On Eva Zubeck and other thoughts around being a British Pakistani

Eva Zubeck doing the Kiki challenge on a PIA aircraft is amazing.

Who is Eva Zubeck?

Google her.

Eva Zubeck is the single reason why I welled up and had a little cry when I went to drop a relative to the airport today so that they could catch their flight to Pakistan. Eva’s recent portrayal of Pakistan is simply breath-taking.

Like many British Pakistani children our yearly holiday destination was Pakistan. Every year, at the start of the summer holidays, our suitcases would be packed, and off we’d go for six weeks in the sun with the relatives. My earliest memory of Pakistan was being seated with one of my uncles on his motorcycle, god knows where we were going, but I am sure I couldn’t have been more than about seven years old, and I was told to hold on tight – which I did, for dear life! We loved going to Pakistan; we were like celebrities; the cousins from London. It was a novelty, being treated with so much care by all our aunts and uncles, going shopping and having late night ice cream or a soda. It was a completely different world to London.

But coming from abroad also had it’s drawbacks, we were the outsiders, we’d come in, have a short glimpse of life with our relatives, and off we’d go again, without so much as a second thought. There was also the language barrier. No matter how many Bollywood films we’d watched that year our ‘khays’ and ‘rays’ just weren’t up to the same standard as our counterparts. At times it was funny, but at others, it became quite off-putting, because children being children have the habit of mocking one another. It didn’t leave any major scars, but I think it probably inhibited the development of a few relationships. Oh well. We moved on.

Like many families who live in Karachi, my parents weren’t born in Pakistan, they were migrants from India. When my grandparents on both sides left India, they didn’t just leave their homes, they bid farewell to half of their families. Our family was divided. Living in the UK, we were fortunate that we had access to both sides, whichever side of the border they were on. But for those who were left on either side of the map, neither side knew who the other was. Now, years later, with the slight ease on travel, migration, and – dare I say it – Facebook, our relatives know who each other are, even if they don’t know one another personally. Although I’ve been to India once in my life, Pakistan will always have a special place in my heart, it’s where I spent every single holiday (bar a few years here or there). I loved going back to Pakistan so much so that one Christmas I decided to fake a personal emergency to get out of work for two weeks so that I could join my family and cousins who were all attending a wedding. I had no plan of going that year. All it took was a few photos of them all having fun and I booked the next flight out. Thankfully I have more self control now.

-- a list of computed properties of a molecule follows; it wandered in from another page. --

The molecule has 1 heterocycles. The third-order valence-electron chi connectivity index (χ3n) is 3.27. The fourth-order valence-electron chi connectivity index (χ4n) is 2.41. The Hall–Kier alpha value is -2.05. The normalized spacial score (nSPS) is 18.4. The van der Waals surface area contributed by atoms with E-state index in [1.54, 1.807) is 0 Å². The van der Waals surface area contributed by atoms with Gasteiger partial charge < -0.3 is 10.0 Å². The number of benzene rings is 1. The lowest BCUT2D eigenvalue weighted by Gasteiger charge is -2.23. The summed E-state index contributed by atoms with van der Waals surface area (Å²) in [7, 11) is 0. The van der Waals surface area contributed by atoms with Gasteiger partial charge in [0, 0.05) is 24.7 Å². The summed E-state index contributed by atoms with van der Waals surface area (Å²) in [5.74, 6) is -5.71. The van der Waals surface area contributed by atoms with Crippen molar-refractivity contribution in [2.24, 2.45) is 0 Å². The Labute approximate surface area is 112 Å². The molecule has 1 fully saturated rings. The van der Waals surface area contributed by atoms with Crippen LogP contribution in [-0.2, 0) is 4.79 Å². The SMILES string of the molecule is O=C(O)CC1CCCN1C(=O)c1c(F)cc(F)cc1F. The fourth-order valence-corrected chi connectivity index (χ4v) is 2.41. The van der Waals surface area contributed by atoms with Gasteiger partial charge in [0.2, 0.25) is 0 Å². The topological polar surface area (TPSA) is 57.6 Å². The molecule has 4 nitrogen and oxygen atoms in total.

Karachi had it’s own charm and it’s own madness. The company, the food, being by the sea, and last but by no means least, all the clothes – which included hundreds of trips to the tailors to give them our ‘designs’ (swiftly followed by them replicating those designs for others. It wasn’t called piracy back then). When I became a little older some of my friends were allowed to visit other ‘exotic’ places like Andalucía, Morocco, even Palestine! But our boundaries were pretty clear – want to go on holiday? What’s wrong with Pakistan? And I know that we weren’t the only family that had this unspoken holiday rule. Actually no, I lie, we did have a couple of trips to other destinations, but they were either with an educational institution, or to another relatives house. To be honest, I didn’t mind it one bit. In those days Facebook had only just launched so the whole drama around FOMO and competing with each other to see how many country stamps you had on your passport just wasn’t a big deal. No one was taking fancy pictures next to mountains or skyscrapers; no one really cared.

Anyway, I digress. Now, things are different. I have never known people to travel as much as they do now. Or maybe we’re just exposed to it more on social media. Being married in a non-Pakistani family means that I’m not able to go back to Pakistan as often as I’d like to. Sadly, affairs of the last decade or so meant that Pakistan wasn’t portrayed in it’s best light, which quite rightly put people off. When my daughter was a year old I decided to take her to back home. It took convincing, but luckily I was able to take her. I was so happy to be able to introduce her to the rest of my family. When it was time to go home I cried my eyes out. My husband couldn’t understand what had got into me. But deep down the reality of the situation had hit me, I knew I wouldn’t be back for a long time.